The positions of Federal probation and pretrial service officers have certain minimum requirements, which include:
- physical requirements,
- a maximum entry age,
- educational requirements for probation and pretrial services officers; and
- specialized experience requirements which are different for officers and assistants.
It is necessary for interested applicants to apply in each district in which they are interested in being considered for employment. Specific position requirements will be outlined with all vacancy announcements.
You may also find out more about the benefits for these positions.
Physical Requirements: The duties of probation officers, pretrial services officers, and probation officer assistants require the investigation and management of alleged criminal offenders or convicted offenders who present physical danger to officers and to the public. The supervision, treatment, and control of these offenders requires moderate to arduous physical exercise, including prolonged periods of walking and standing, physical dexterity and coordination necessary to operate a firearm, and use of self-defense tactics. On a daily basis, these officers face unusual mental and physical stress because they are subject to danger and possible harm during frequent, direct contact with individuals who are suspected or convicted of committing Federal offenses. Because officers must effectively deal with physical attacks and are subject to moderate to arduous physical exertion, applicants must be physically capable. Officers must possess, with or without corrective lenses, good distance vision in at least one eye and the ability to read normal size print. Normal hearing ability, with or without a hearing aid, is also required. In most instances, the amputation of an arm, hand, leg, or foot will not disqualify an applicant from appointment, although it may be necessary for the applicant to use a prosthesis to compensate for the amputation. Any severe health problems, however, such as physical defects, disease, and deformities that constitute employment hazards to the applicant and others, may disqualify an applicant. Examples of health problems that may be disqualifying are hernia (with or without truss), organic heart disease (whether or not compensated), severe varicose veins, serious deformities or disabilities of the extremities, mental or nervous disease, chronic constitutional disease, and marked speech abnormalities.
Maximum Entry Age: First-time appointees to positions covered under law enforcement officer retirement provisions must not have reached their 37th birthday at the time of their appointment, as mandated under the provisions of 5 U.S.C. § 8401 (17), OPM regulations 5 C.F.R. § 842.804(a), and the Judicial Conference of the United States. Mandatory retirement age is 57 years old as mandated under the provisions of 5 U.S.C. § 8335(b),8425(b).
Required Education for Probation and Pretrial Services Officers: Completion of a bachelor’s degree from an accredited college or university in a field of academic study, such as criminal justice, criminology, psychology, sociology, human relations, or business or public administration, which provides evidence of the capacity to understand and apply the legal requirements and human relations skills involved in the position, is required for all probation or pretrial services officer positions.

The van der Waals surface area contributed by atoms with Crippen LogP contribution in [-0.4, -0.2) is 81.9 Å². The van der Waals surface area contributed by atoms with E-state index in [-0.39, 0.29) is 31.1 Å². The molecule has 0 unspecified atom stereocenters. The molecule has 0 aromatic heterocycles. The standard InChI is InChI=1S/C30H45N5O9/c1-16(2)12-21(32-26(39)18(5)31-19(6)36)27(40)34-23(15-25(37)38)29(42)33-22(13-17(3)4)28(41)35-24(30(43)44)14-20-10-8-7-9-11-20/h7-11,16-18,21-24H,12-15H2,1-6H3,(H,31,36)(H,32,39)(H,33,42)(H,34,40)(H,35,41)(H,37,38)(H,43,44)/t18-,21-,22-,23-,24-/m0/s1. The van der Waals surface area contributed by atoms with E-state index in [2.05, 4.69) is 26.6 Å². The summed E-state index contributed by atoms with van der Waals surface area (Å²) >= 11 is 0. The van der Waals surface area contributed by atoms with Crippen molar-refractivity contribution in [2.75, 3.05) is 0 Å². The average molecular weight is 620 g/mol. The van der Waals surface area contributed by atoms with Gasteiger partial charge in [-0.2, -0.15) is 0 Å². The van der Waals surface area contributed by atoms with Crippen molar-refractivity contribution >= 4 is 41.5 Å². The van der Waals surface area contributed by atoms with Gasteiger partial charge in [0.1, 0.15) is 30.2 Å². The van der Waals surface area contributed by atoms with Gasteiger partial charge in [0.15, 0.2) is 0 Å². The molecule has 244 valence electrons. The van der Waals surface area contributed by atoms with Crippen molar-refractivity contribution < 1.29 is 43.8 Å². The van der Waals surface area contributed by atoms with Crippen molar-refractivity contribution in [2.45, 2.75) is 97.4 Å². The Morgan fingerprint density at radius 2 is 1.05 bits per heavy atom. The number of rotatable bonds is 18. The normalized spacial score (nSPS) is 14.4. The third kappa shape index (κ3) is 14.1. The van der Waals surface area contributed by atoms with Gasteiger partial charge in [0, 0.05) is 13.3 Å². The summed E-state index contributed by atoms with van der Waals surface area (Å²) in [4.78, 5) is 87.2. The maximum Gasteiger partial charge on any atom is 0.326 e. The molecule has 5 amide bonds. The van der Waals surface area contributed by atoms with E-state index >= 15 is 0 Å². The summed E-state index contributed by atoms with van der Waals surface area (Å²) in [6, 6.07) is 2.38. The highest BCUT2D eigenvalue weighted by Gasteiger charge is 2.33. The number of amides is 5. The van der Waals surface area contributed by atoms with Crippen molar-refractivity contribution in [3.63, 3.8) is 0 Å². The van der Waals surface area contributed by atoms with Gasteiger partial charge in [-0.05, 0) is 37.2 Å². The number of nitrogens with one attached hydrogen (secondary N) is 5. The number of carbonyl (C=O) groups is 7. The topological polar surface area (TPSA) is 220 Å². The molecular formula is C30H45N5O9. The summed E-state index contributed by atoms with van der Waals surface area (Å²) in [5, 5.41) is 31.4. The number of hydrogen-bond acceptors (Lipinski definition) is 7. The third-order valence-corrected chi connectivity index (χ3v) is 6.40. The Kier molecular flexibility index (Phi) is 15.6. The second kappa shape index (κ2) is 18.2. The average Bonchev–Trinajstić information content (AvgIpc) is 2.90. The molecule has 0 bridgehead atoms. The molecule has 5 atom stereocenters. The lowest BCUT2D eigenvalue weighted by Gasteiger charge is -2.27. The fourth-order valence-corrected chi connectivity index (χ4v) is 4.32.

Specialized Experience Requirements for Probation and Pretrial Services Officers: Progressively responsible experience, gained after completion of a bachelor’s degree, in such fields as probation, pretrial services, parole, corrections, criminal investigations, or work in substance/addiction treatment. Experience as a police, custodial, or security officer, other than any criminal investigative experience, is not creditable.
Benefits: The United States Probation Office is part of the Judicial Branch of the Federal Government and operates as an independent excepted service agency. Although not part of the civil service, employees of the Judicial Branch are eligible for civil service health, life, and retirement benefits. Employment with the United States Probation Office is “at will.”
Probation officers, pretrial services officers, probation officer assistants, and pretrial services officers assistants are classified as law enforcement, or hazardous duty, and as such are required to pay a slightly higher portion of salary toward their retirement than non-hazardous duty employees (1.7% for law enforcement officers versus 1.2% for non-law enforcement employees in 2000). Under the Federal Employees Retirement System (FERS), Federal law enforcement officers may retire at age 50 with 20 years of hazardous duty service, or at any age with 25 years of hazardous duty service. Mandatory retirement age is 57 years old, as mandated under the provisions of 5 U.S.C. § 8335(b),8425(b).
FERS employees are covered by Social Security, and are eligible to participate in the Thrift Savings Plan (TSP), a tax deferred savings program which includes matching funds for the first five percent of base pay contributed by employees.
In addition to ten Federal holidays, Federal employees earn annual leave at a rate of from 13 to 26 days per year, depending on their length of Federal service. Sick leave is earned at the rate of 13 days per year.
Judicial employees are also eligible for long term care insurance, a long term disability program, pre-tax payment of health insurance premiums, and participation in pre-tax medical and dependent care spending accounts.
Positions within the Federal probation office are classified and paid under a broad-banded system which combines General Schedule (GS) grades and pay. Probation and pretrial services officers must undergo extensive FBI background investigations.